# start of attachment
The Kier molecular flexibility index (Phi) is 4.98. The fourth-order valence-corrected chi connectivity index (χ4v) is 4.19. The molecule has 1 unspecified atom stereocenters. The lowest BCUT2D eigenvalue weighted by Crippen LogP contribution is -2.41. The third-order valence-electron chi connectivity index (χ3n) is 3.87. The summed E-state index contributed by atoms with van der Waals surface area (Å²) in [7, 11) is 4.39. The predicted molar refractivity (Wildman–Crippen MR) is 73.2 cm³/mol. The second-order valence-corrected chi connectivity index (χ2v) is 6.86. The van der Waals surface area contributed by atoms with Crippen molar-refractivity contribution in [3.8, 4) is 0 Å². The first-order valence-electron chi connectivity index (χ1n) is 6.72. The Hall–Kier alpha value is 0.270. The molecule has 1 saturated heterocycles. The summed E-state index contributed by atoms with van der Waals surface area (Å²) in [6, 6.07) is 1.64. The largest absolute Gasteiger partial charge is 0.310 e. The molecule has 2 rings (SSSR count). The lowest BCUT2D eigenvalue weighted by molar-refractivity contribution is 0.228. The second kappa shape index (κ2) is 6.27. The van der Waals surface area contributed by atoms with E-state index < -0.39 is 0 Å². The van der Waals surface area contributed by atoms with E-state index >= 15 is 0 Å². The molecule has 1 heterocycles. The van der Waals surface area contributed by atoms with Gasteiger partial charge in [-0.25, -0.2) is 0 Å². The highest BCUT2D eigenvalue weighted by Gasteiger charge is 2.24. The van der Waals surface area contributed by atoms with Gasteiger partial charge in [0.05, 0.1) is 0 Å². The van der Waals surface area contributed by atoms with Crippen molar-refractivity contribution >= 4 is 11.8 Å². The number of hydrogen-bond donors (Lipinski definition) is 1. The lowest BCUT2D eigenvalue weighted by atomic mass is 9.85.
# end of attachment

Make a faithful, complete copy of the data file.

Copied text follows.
The Kier molecular flexibility index (Phi) is 4.98. The fourth-order valence-corrected chi connectivity index (χ4v) is 4.19. The molecule has 1 unspecified atom stereocenters. The lowest BCUT2D eigenvalue weighted by Crippen LogP contribution is -2.41. The third-order valence-electron chi connectivity index (χ3n) is 3.87. The summed E-state index contributed by atoms with van der Waals surface area (Å²) in [7, 11) is 4.39. The predicted molar refractivity (Wildman–Crippen MR) is 73.2 cm³/mol. The second-order valence-corrected chi connectivity index (χ2v) is 6.86. The van der Waals surface area contributed by atoms with Crippen molar-refractivity contribution in [3.8, 4) is 0 Å². The first-order valence-electron chi connectivity index (χ1n) is 6.72. The Hall–Kier alpha value is 0.270. The molecule has 1 saturated heterocycles. The summed E-state index contributed by atoms with van der Waals surface area (Å²) in [6, 6.07) is 1.64. The largest absolute Gasteiger partial charge is 0.310 e. The molecule has 2 rings (SSSR count). The lowest BCUT2D eigenvalue weighted by molar-refractivity contribution is 0.228. The second kappa shape index (κ2) is 6.27. The van der Waals surface area contributed by atoms with E-state index < -0.39 is 0 Å². The van der Waals surface area contributed by atoms with E-state index >= 15 is 0 Å². The molecule has 1 heterocycles. The van der Waals surface area contributed by atoms with Gasteiger partial charge in [-0.25, -0.2) is 0 Å². The highest BCUT2D eigenvalue weighted by Gasteiger charge is 2.24. The van der Waals surface area contributed by atoms with Gasteiger partial charge in [0.05, 0.1) is 0 Å². The van der Waals surface area contributed by atoms with Crippen molar-refractivity contribution >= 4 is 11.8 Å². The number of hydrogen-bond donors (Lipinski definition) is 1. The lowest BCUT2D eigenvalue weighted by atomic mass is 9.85.